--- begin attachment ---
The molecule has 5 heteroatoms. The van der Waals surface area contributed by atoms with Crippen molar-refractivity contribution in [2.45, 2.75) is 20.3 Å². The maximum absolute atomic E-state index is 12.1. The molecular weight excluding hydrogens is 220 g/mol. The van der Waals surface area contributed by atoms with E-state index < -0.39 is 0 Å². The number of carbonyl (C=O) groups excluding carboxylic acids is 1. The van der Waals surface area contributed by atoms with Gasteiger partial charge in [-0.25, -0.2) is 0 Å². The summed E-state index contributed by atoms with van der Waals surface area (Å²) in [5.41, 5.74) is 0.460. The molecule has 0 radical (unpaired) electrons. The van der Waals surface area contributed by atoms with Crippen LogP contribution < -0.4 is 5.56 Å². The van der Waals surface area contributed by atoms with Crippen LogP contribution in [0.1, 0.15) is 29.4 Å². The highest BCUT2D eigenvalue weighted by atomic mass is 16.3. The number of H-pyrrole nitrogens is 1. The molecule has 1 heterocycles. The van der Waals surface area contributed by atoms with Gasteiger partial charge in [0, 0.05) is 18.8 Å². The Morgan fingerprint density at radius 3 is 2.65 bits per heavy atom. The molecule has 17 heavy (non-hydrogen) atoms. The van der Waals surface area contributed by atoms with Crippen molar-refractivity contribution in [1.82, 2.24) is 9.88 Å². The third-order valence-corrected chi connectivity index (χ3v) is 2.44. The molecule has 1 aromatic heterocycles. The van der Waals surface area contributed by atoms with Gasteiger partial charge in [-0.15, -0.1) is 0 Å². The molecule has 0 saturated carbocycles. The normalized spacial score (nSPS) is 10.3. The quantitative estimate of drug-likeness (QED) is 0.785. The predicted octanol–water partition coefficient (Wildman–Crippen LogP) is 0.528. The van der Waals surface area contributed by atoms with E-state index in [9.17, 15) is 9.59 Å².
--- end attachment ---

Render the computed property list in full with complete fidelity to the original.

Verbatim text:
The molecule has 5 heteroatoms. The van der Waals surface area contributed by atoms with Crippen molar-refractivity contribution in [2.45, 2.75) is 20.3 Å². The maximum absolute atomic E-state index is 12.1. The molecular weight excluding hydrogens is 220 g/mol. The van der Waals surface area contributed by atoms with E-state index < -0.39 is 0 Å². The number of carbonyl (C=O) groups excluding carboxylic acids is 1. The van der Waals surface area contributed by atoms with Gasteiger partial charge in [-0.25, -0.2) is 0 Å². The summed E-state index contributed by atoms with van der Waals surface area (Å²) in [5.41, 5.74) is 0.460. The molecule has 0 radical (unpaired) electrons. The van der Waals surface area contributed by atoms with Crippen LogP contribution < -0.4 is 5.56 Å². The van der Waals surface area contributed by atoms with Crippen LogP contribution in [0.1, 0.15) is 29.4 Å². The highest BCUT2D eigenvalue weighted by atomic mass is 16.3. The number of H-pyrrole nitrogens is 1. The molecule has 1 heterocycles. The van der Waals surface area contributed by atoms with Gasteiger partial charge in [0, 0.05) is 18.8 Å². The Morgan fingerprint density at radius 3 is 2.65 bits per heavy atom. The molecule has 17 heavy (non-hydrogen) atoms. The van der Waals surface area contributed by atoms with Crippen molar-refractivity contribution in [1.82, 2.24) is 9.88 Å². The third-order valence-corrected chi connectivity index (χ3v) is 2.44. The molecule has 1 aromatic heterocycles. The van der Waals surface area contributed by atoms with Gasteiger partial charge in [-0.15, -0.1) is 0 Å². The molecule has 0 saturated carbocycles. The normalized spacial score (nSPS) is 10.3. The quantitative estimate of drug-likeness (QED) is 0.785. The predicted octanol–water partition coefficient (Wildman–Crippen LogP) is 0.528. The van der Waals surface area contributed by atoms with E-state index in [9.17, 15) is 9.59 Å².